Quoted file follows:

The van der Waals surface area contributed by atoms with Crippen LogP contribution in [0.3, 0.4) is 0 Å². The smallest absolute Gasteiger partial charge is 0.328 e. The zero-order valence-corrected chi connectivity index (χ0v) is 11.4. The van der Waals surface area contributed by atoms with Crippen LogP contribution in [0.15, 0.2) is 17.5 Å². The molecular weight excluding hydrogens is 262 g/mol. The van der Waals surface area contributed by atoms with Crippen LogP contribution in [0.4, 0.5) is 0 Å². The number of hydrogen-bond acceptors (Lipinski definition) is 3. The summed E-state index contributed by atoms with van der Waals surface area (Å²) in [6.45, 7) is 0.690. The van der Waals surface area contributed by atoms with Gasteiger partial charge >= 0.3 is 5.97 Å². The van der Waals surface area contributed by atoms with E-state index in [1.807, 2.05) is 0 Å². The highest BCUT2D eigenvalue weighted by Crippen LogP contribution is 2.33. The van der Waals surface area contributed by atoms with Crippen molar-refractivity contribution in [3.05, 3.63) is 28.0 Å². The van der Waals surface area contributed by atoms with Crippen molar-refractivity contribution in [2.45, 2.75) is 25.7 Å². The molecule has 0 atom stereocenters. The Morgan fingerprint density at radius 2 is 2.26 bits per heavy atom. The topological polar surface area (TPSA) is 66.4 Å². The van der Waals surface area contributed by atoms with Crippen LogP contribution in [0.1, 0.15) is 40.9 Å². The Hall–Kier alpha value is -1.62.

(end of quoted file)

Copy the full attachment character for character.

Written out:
The van der Waals surface area contributed by atoms with Crippen LogP contribution in [0.3, 0.4) is 0 Å². The smallest absolute Gasteiger partial charge is 0.328 e. The zero-order valence-corrected chi connectivity index (χ0v) is 11.4. The van der Waals surface area contributed by atoms with Crippen LogP contribution in [0.15, 0.2) is 17.5 Å². The molecular weight excluding hydrogens is 262 g/mol. The van der Waals surface area contributed by atoms with Crippen LogP contribution in [0.4, 0.5) is 0 Å². The number of hydrogen-bond acceptors (Lipinski definition) is 3. The summed E-state index contributed by atoms with van der Waals surface area (Å²) in [6.45, 7) is 0.690. The van der Waals surface area contributed by atoms with Gasteiger partial charge >= 0.3 is 5.97 Å². The van der Waals surface area contributed by atoms with E-state index in [1.807, 2.05) is 0 Å². The highest BCUT2D eigenvalue weighted by Crippen LogP contribution is 2.33. The van der Waals surface area contributed by atoms with Crippen molar-refractivity contribution in [3.05, 3.63) is 28.0 Å². The van der Waals surface area contributed by atoms with Crippen molar-refractivity contribution in [2.45, 2.75) is 25.7 Å². The molecule has 0 atom stereocenters. The Morgan fingerprint density at radius 2 is 2.26 bits per heavy atom. The topological polar surface area (TPSA) is 66.4 Å². The van der Waals surface area contributed by atoms with Crippen LogP contribution in [0.1, 0.15) is 40.9 Å². The Hall–Kier alpha value is -1.62.